The aim of this study was to compare colonization of pine chips without supplements and pine chips supplemented with forest litter, peat and lignite by mites (Acari), and particularly oribatid mites (Oribatida) in a two-year cycle. The study was conducted in the years 2013-2014, on microplots established in a belt of trees in a nursery in Białe Błota within Bydgoszcz Forest District. The experiment was established on four microplots (1 x 1 m). It included the following variants: C - pine chips alone, Lf - pine chips inoculated with fresh forest litter, Lf+Pe - pine chips enriched with deacidified high peat (20%) (pH 5.5-6.5) and inoculated with the litter, Lf+Li - pine chips enriched with granulated lignite (20%) inoculated with the litter.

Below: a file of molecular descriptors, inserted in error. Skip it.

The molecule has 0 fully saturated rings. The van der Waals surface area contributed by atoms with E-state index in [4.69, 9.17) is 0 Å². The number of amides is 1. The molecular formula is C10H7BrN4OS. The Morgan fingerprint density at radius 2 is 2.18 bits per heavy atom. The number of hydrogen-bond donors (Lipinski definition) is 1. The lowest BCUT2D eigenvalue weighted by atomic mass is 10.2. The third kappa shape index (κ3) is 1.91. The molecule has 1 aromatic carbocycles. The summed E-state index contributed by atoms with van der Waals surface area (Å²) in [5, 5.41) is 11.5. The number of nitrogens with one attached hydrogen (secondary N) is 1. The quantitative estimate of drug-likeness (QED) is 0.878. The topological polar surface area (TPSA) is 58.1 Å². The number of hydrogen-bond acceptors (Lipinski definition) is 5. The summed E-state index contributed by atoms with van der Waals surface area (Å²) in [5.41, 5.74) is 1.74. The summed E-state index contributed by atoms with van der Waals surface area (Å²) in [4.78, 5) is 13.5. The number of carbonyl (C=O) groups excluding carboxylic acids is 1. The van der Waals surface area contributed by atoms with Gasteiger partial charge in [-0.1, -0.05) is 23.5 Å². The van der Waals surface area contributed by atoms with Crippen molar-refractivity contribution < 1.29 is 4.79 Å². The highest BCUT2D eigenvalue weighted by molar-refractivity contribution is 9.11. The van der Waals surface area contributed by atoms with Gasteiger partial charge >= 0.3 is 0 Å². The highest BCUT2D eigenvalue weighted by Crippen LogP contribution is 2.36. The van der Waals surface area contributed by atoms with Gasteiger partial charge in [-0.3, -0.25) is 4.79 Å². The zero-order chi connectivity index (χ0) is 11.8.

In the first year of the study, mite abundance in the chips inoculated with forest litter was significantly higher than that on microplot C. In the second year of the experiment, the abundance of these microarthropods decreased probably due to unfavorable weather conditions. The most common group of mites were usually oribatid mites that accounted for 19.7 to 80.4% of all mites. An analysis of seasonal dynamics of Oribatida abundance over the entire study cycle revealed a clear increase in their numbers in non-supplemented pine chips only on the last sampling date. Oribatida abundance in Lf variant was similar at the beginning and end of the study. Contrary to that, their number decreased in the chips supplemented with peat, and particularly those enriched with lignite. In total, 36 species of oribatid mites were identified on all microplots. The greatest boost in species diversity after the introduction of forest litter was observed in Lf chips and the smallest in Lf + Li variant. Oribatula tibialis was the most common oribatid mite in the investigated substrates. Low numbers of Oppiella nova and Tectocepheus velatus, the species having trophic associations with fungi, may indicate poor colonization of the chips, particularly those enriched with lignite, by saprotrophic organisms.